“I would like to see every single soldier on every single side, just take off your helmet, unbuckle your kit, lay down your rifle, and set down at the side of some shady lane, and say nope I ain’t gonna kill nobody. Plenty of rich folks wants to fight. Give them the guns.”
“The entire deaths of Vietnam died in vain. And they’re dying in vain right this very second. And you know what’s worse than a soldier dying in vain? It’s more soldiers dying in vain. That’s what’s worse.”
“The more I think about the problem of war, the more convinced I become that this problem can only be solved if people refuse to be soldiers. As long as every man declares himself prepared to kill those people his leader commands him to, there will be war, and it will be even more horrible than it is today.”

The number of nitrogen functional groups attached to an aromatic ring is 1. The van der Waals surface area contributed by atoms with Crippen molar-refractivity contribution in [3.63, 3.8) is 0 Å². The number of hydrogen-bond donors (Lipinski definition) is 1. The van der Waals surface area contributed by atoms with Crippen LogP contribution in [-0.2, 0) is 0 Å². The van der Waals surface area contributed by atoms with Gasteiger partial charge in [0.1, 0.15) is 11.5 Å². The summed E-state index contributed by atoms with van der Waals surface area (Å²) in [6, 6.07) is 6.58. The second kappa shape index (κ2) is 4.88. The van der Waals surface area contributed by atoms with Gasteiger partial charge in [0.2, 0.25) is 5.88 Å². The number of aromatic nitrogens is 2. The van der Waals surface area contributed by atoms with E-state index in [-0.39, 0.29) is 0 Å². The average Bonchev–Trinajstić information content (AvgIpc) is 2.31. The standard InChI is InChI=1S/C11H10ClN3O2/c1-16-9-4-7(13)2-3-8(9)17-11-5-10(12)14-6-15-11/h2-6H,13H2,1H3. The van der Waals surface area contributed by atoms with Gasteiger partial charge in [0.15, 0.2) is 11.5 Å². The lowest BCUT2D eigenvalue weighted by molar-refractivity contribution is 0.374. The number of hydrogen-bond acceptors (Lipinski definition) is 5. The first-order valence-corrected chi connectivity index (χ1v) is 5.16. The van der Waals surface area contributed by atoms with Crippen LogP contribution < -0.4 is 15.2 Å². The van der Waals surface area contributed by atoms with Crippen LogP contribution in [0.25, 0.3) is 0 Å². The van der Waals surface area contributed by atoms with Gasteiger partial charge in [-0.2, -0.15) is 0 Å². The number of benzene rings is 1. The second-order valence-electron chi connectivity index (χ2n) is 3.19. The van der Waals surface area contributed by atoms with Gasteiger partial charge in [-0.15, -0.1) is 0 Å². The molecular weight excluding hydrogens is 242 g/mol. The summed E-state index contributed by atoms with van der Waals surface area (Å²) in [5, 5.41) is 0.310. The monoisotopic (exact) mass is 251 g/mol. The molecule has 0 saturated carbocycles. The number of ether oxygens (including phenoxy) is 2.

Leo Nicolayevich Tolstoy
“The US army is the biggest joke the world has to laugh at. It is the army of liars, backstabbers, fools, and bullies. The few good SGTs [sergeants] are getting out as soon as they can, and they are telling us privates to do the same.”
Sergeant Bowe Bergdahl, quoted by Michael Hastings, ‘America’s Last Prisoner of War’, Rolling Stone, June 12, 2012
“I would say that I’m a nonviolent soldier. In place of weapons of violence, you have to use your mind, your heart, your sense of humor, every faculty available to you…because no one has the right to take the life of another human being.”
“In war, there are no unwounded soldiers.”
Jose Narosky, speech on Veterans Day 2010.
Anyone who’s been tempted to join the military;